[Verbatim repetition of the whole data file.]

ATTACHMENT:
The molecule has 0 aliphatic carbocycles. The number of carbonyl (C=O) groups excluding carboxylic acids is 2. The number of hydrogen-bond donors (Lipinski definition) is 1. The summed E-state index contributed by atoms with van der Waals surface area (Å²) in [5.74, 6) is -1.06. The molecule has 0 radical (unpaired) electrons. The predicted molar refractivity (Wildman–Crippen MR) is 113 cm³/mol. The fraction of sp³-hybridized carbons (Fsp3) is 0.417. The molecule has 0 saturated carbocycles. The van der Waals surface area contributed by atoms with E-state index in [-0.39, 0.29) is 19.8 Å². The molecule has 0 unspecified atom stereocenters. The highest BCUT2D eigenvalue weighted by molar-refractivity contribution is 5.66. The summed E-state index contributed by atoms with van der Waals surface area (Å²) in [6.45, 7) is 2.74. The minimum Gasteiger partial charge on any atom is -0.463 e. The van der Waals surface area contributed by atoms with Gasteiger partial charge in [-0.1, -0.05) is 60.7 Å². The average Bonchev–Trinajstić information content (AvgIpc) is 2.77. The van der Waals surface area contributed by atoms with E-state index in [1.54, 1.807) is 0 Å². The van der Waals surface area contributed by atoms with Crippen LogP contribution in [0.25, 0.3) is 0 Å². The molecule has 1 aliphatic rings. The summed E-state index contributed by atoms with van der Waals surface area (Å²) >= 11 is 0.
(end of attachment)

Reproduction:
The molecule has 0 aliphatic carbocycles. The number of carbonyl (C=O) groups excluding carboxylic acids is 2. The number of hydrogen-bond donors (Lipinski definition) is 1. The summed E-state index contributed by atoms with van der Waals surface area (Å²) in [5.74, 6) is -1.06. The molecule has 0 radical (unpaired) electrons. The predicted molar refractivity (Wildman–Crippen MR) is 113 cm³/mol. The fraction of sp³-hybridized carbons (Fsp3) is 0.417. The molecule has 0 saturated carbocycles. The van der Waals surface area contributed by atoms with E-state index in [-0.39, 0.29) is 19.8 Å². The molecule has 0 unspecified atom stereocenters. The highest BCUT2D eigenvalue weighted by molar-refractivity contribution is 5.66. The summed E-state index contributed by atoms with van der Waals surface area (Å²) in [6.45, 7) is 2.74. The minimum Gasteiger partial charge on any atom is -0.463 e. The van der Waals surface area contributed by atoms with Gasteiger partial charge in [-0.1, -0.05) is 60.7 Å². The average Bonchev–Trinajstić information content (AvgIpc) is 2.77. The van der Waals surface area contributed by atoms with E-state index in [1.54, 1.807) is 0 Å². The van der Waals surface area contributed by atoms with Crippen LogP contribution in [0.25, 0.3) is 0 Å². The molecule has 1 aliphatic rings. The summed E-state index contributed by atoms with van der Waals surface area (Å²) >= 11 is 0.